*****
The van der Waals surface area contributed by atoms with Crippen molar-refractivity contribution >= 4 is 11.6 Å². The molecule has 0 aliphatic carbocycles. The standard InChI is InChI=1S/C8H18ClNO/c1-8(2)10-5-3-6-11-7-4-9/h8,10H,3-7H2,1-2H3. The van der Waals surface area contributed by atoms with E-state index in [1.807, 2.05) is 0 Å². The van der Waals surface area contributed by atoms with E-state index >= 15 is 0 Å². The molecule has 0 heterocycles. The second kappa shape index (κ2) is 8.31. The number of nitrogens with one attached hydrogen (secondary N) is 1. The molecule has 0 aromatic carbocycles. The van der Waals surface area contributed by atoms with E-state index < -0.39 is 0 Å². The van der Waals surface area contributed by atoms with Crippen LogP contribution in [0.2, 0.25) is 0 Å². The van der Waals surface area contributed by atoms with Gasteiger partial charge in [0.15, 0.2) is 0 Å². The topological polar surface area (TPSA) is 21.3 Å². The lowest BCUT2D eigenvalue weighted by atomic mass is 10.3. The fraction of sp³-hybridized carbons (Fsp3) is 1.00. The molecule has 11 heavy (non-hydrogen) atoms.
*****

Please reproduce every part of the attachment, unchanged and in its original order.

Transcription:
The van der Waals surface area contributed by atoms with Crippen molar-refractivity contribution >= 4 is 11.6 Å². The molecule has 0 aliphatic carbocycles. The standard InChI is InChI=1S/C8H18ClNO/c1-8(2)10-5-3-6-11-7-4-9/h8,10H,3-7H2,1-2H3. The van der Waals surface area contributed by atoms with E-state index in [1.807, 2.05) is 0 Å². The van der Waals surface area contributed by atoms with E-state index >= 15 is 0 Å². The molecule has 0 heterocycles. The second kappa shape index (κ2) is 8.31. The number of nitrogens with one attached hydrogen (secondary N) is 1. The molecule has 0 aromatic carbocycles. The van der Waals surface area contributed by atoms with E-state index < -0.39 is 0 Å². The van der Waals surface area contributed by atoms with Crippen LogP contribution in [0.2, 0.25) is 0 Å². The van der Waals surface area contributed by atoms with Gasteiger partial charge in [0.15, 0.2) is 0 Å². The topological polar surface area (TPSA) is 21.3 Å². The lowest BCUT2D eigenvalue weighted by atomic mass is 10.3. The fraction of sp³-hybridized carbons (Fsp3) is 1.00. The molecule has 11 heavy (non-hydrogen) atoms.